With regards to commuting, the university encourages students to avoid vehicle trips by using public transit. With the U-PASS—which provides free rides on buses, trains, light rails, and water taxis—students can get wherever they need to be in Seattle, quickly and sustainably.

 

Extracurriculars

 

Because UW is such a large university, there are over 950 student organizations on campus. About 70 of those organizations are part of the Greek life system, which 14% of students participate in. 

 

UW has career-focused clubs like GlobeMed, cultural clubs like the African Dance Club, and interest-based clubs like the Robotics Club. It also has many clubs that directly relate to the university’s emphasis on sustainability. These organizations include:

 

  • Students Expressing Environmental Concern (SEED): This organization promotes sustainability and reduces the university’s carbon footprint.

 

  • UW Earth Club: The Earth Club promotes environmental consciousness through specialized events, including Earth Day celebrations like the trash art contest.

 

  • UW Farm: The farm on campus produces bountiful crops and advocates for urban farming on campus.

 

In addition to student organizations, UW has 22 highly competitive varsity sports teams that compete in the Pac-12 Conference of the NCAA Division I. In addition to a historically successful football team (with eight Rose Bowl titles and an Orange Bowl title), the school boasts recent rowing and softball championships. UW’s men’s rowing team—known as the ‘Boys in the Boat’—also participated in the 1936 Olympic Games in Berlin.

 

Lastly, The Daily—UW’s student-run newspaper—is the second-largest daily paper in the city of Seattle. Student journalists take their work seriously and publish a paper each day that classes are in session during the fall, winter, and spring quarters (and weekly during summer quarters).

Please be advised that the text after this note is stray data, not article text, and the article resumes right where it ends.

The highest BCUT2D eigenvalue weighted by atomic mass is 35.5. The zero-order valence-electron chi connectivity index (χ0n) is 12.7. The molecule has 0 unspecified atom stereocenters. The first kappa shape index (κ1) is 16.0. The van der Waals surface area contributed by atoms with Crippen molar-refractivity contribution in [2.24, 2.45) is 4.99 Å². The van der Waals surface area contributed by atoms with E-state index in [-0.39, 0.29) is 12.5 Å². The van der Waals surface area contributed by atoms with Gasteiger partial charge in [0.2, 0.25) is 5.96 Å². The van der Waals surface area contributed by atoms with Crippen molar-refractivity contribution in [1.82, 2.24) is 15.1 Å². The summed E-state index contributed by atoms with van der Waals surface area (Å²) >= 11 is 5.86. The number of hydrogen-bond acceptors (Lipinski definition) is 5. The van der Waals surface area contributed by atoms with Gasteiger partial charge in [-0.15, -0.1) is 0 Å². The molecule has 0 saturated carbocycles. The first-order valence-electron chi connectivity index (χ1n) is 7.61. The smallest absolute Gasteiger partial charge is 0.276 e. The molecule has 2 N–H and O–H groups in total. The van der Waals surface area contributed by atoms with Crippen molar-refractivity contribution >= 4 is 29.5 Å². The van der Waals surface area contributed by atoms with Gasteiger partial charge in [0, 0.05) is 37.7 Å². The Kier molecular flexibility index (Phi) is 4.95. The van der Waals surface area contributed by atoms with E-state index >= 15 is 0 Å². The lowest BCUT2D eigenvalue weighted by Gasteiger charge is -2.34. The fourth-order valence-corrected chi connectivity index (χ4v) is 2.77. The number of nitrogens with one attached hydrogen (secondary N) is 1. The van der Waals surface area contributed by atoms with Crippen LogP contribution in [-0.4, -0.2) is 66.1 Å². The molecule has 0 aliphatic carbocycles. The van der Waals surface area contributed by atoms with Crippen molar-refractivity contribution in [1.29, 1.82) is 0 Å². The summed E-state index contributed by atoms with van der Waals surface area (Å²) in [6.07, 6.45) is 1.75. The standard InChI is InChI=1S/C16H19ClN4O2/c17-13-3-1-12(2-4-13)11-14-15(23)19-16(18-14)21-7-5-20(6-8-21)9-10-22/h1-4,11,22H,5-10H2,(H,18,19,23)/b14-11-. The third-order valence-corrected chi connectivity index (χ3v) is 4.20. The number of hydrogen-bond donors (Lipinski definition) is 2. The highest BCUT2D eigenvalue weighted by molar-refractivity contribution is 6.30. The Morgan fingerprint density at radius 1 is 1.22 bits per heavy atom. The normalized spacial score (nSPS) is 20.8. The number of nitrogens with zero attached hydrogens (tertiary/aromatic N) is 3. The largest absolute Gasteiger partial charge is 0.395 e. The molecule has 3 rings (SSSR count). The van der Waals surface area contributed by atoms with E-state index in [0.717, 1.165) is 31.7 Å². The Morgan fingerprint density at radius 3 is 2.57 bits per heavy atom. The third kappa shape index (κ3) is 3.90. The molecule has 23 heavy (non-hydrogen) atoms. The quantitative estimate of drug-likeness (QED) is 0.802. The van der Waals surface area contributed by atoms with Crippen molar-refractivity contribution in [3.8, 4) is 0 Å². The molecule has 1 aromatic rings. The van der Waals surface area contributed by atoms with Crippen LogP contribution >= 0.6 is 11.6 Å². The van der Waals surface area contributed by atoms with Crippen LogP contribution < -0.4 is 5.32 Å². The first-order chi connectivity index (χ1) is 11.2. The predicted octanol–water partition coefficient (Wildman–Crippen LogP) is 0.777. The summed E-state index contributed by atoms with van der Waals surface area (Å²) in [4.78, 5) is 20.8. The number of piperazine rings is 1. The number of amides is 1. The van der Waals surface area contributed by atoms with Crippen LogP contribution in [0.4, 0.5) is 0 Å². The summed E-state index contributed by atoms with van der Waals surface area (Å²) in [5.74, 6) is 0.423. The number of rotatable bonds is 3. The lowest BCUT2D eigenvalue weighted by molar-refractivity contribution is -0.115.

Financial Aid

 

If you are a Washington state resident, UW might be particularly affordable for you. In 2006, UW launched The Husky Promise which guarantees that finances will not inhibit Washington residents from receiving a fine education. Essentially, if a Washington student’s calculated financial need is not covered by federal and state financial aid grants, the university itself makes up the difference through institutional grants and scholarships.

 

What Are Your Chances of Acceptance at the University of Washington?

While UW is a selective school, with its general acceptance rate around 49%, your personal chances of acceptance may actually be higher or lower. We recommend that you use our free admissions calculator to see your chances of getting into the University of Washington. By taking into account your grades, test scores, and extracurriculars, we’ll estimate your odds of acceptance, and give you tips on improving your profile.

 

 

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Brooke Elkjer
Blog Writer

Short Bio
Brooke is going into her senior year at the University of Southern California and is originally from Dallas, Texas. She is pursuing a Bachelor’s degree in English and a Bachelor’s degree in Neuroscience. Brooke is the associate literary producer for the intersectional feminist production company on campus, ART/EMIS. She also is a Resident Assistant (RA) and a student worker for the Thematic Option Honors GE Program. In her free time, Brooke enjoys reading, writing, and watching Gilmore Girls.